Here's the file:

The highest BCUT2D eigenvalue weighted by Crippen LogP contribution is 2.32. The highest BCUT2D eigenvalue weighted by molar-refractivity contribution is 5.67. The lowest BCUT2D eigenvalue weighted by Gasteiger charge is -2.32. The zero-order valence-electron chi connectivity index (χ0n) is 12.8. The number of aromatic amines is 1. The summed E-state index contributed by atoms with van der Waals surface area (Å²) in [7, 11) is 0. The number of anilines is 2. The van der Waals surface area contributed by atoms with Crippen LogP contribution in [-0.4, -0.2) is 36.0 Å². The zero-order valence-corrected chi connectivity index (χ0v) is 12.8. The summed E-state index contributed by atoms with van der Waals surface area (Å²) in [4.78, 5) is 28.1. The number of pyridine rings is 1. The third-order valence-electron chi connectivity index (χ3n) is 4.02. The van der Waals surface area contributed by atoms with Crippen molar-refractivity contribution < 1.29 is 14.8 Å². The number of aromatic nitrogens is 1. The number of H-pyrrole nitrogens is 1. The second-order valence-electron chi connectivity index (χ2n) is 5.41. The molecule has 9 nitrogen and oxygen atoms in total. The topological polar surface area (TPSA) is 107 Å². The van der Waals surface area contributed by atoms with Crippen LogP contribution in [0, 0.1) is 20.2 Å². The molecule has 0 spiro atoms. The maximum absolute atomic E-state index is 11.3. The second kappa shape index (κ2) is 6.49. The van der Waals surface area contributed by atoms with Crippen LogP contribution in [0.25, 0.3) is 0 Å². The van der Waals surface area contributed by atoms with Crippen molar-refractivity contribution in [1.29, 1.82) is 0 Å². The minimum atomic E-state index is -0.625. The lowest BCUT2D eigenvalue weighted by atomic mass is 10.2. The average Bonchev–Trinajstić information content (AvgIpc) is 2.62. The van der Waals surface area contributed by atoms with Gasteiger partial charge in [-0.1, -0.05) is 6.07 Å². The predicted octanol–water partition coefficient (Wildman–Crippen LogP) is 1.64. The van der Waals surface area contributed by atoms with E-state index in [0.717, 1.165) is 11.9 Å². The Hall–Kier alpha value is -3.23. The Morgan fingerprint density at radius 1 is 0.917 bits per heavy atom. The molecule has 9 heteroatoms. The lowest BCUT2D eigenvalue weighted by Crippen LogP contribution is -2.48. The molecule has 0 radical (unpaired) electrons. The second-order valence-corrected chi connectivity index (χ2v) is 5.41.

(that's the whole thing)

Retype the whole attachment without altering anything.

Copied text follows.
The highest BCUT2D eigenvalue weighted by Crippen LogP contribution is 2.32. The highest BCUT2D eigenvalue weighted by molar-refractivity contribution is 5.67. The lowest BCUT2D eigenvalue weighted by Gasteiger charge is -2.32. The zero-order valence-electron chi connectivity index (χ0n) is 12.8. The number of aromatic amines is 1. The summed E-state index contributed by atoms with van der Waals surface area (Å²) in [7, 11) is 0. The number of anilines is 2. The van der Waals surface area contributed by atoms with Crippen LogP contribution in [-0.4, -0.2) is 36.0 Å². The zero-order valence-corrected chi connectivity index (χ0v) is 12.8. The summed E-state index contributed by atoms with van der Waals surface area (Å²) in [4.78, 5) is 28.1. The number of pyridine rings is 1. The third-order valence-electron chi connectivity index (χ3n) is 4.02. The van der Waals surface area contributed by atoms with Crippen molar-refractivity contribution < 1.29 is 14.8 Å². The number of aromatic nitrogens is 1. The number of H-pyrrole nitrogens is 1. The second-order valence-electron chi connectivity index (χ2n) is 5.41. The molecule has 9 nitrogen and oxygen atoms in total. The topological polar surface area (TPSA) is 107 Å². The van der Waals surface area contributed by atoms with Crippen LogP contribution in [0, 0.1) is 20.2 Å². The molecule has 0 spiro atoms. The maximum absolute atomic E-state index is 11.3. The second kappa shape index (κ2) is 6.49. The van der Waals surface area contributed by atoms with Crippen LogP contribution in [0.25, 0.3) is 0 Å². The van der Waals surface area contributed by atoms with Crippen molar-refractivity contribution in [1.29, 1.82) is 0 Å². The minimum atomic E-state index is -0.625. The lowest BCUT2D eigenvalue weighted by atomic mass is 10.2. The average Bonchev–Trinajstić information content (AvgIpc) is 2.62. The van der Waals surface area contributed by atoms with Gasteiger partial charge in [-0.1, -0.05) is 6.07 Å². The predicted octanol–water partition coefficient (Wildman–Crippen LogP) is 1.64. The van der Waals surface area contributed by atoms with E-state index in [0.717, 1.165) is 11.9 Å². The Hall–Kier alpha value is -3.23. The Morgan fingerprint density at radius 1 is 0.917 bits per heavy atom. The molecule has 9 heteroatoms. The lowest BCUT2D eigenvalue weighted by Crippen LogP contribution is -2.48. The molecule has 0 radical (unpaired) electrons. The second-order valence-corrected chi connectivity index (χ2v) is 5.41.